In Part 3 of his analysis of the Golden Globe Race, Colin examines the boats selected, cost of refits, and most importantly, how that relates to realistic budgets for cruisers planning to buy an old boat and upgrade it for ocean voyaging.
Colin’s eagerly anticipated update on his involvement in the 2018 Golden Globe Race as project manager for one of the competitors.
Colin writes about a cruise that didn’t turn out as planned—something all cruisers will face at some point. All you can do then is pick yourself up and keep going. We saved this one from last season to motivate all us northern hemisphere cruisers to get stuff fixed and get out there.
Colin carries on with his analysis of boat heating systems covering propane heaters and diesel furnaces, both forced air, and water circulation as well as radiators that harvest waste heat from the engine.
You don’t need to be heading for the high latitudes to appreciate the benefits of a boat heater. Just drying the boat out can be reason enough to make installing a heater worthwhile. But which type is best? Colin shines a light on the options.
Lovers of Colin’s lyrical and entertaining articles have a treat coming: he has written a whole book about his decades of professional sailing and work in basking shark conservation.
Colin and John have teamed up to share the fruits of some 70 years of combined radar use experience much of it in the foggiest (Atlantic Canada) and highest traffic (English Channel) areas of the world.
Colin has covered gear and preparation for navigating in fog. Now we get to the meat of it: what to do when underway and the visibility shuts down. Includes a vital section on the rules of the road in fog.
Never was the old axiom “proper preparation prevents poor performance” more relevant than when cruising foggy places. Colin gives us an in-depth check list to run through before we leave port.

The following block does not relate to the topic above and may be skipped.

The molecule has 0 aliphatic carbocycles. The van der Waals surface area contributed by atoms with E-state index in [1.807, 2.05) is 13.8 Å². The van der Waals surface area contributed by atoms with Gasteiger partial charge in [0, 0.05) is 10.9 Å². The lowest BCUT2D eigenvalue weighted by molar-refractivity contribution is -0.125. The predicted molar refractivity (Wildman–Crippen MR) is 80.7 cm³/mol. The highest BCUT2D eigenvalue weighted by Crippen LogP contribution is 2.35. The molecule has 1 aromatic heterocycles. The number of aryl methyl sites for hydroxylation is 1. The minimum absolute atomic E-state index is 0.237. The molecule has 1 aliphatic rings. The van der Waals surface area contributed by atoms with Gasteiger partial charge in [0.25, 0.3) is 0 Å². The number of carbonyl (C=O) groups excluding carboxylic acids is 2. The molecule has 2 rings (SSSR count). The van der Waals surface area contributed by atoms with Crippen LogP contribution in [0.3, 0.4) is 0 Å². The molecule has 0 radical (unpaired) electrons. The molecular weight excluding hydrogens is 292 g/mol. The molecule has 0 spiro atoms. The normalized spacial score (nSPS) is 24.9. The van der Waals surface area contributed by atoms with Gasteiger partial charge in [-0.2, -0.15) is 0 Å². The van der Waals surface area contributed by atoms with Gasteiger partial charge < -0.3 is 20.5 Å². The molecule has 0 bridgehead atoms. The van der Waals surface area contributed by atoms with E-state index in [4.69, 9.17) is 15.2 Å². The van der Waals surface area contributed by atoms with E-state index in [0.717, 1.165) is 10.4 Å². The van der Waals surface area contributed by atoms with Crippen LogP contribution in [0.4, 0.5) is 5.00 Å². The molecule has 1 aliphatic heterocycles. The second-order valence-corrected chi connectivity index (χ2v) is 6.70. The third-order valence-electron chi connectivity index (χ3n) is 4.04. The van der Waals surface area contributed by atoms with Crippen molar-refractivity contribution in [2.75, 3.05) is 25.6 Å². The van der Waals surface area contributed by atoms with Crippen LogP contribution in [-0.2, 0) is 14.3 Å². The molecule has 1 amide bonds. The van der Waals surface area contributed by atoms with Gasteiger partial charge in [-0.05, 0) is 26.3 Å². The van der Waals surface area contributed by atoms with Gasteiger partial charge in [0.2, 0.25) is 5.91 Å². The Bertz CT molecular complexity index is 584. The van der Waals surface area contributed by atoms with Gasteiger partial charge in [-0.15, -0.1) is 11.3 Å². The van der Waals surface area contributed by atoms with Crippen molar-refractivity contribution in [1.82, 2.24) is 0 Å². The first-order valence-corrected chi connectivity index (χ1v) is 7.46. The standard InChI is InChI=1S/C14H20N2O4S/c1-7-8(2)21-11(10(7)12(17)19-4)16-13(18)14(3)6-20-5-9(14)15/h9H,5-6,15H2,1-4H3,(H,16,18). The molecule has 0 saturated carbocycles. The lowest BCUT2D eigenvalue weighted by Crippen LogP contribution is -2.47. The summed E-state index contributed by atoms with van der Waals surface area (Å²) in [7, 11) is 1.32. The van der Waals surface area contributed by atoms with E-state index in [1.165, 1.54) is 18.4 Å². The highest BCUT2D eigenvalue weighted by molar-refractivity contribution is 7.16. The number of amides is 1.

Some of the best cruising grounds in the world are plagued with fog, so it pays to have the necessary gear as well as navigation and collision-avoidance skills—will make you safer at night too.
Colin starts off a three part series with an in-depth analysis of the tools to have when the visibility shuts down.
An historical and friendly town, a pristine beach, and an UNESCO World Heritage site: Nova Scotia has it all and Colin is back with his unique travel writer’s voice to tell us about cruising there.
Cape Sable is beset by ferocious tides and uneven shoals. Throw in regular doses of dense fog and you’ll need no convincing to avoid this place in bad weather. With the right weather and timing, however, you can have a pleasant rounding, opening up the whole Atlantic coast of Nova Scotia for you to explore.
There’s more to Yarmouth than meets the eye—don’t just sail on by.
Crossing from Maine to Nova Scotia can be daunting, due to the big tides in the Bay of Fundy. But the rewards of entering a new cruising ground make it worthwhile. Here are a few tips on how to make the passage.
Some of the world’s most interesting cruising destinations are subject to theft and violence. Colin provides tips to stay safe. Fixation on risk plays no part in adventure…but planning does. Complimentary Post.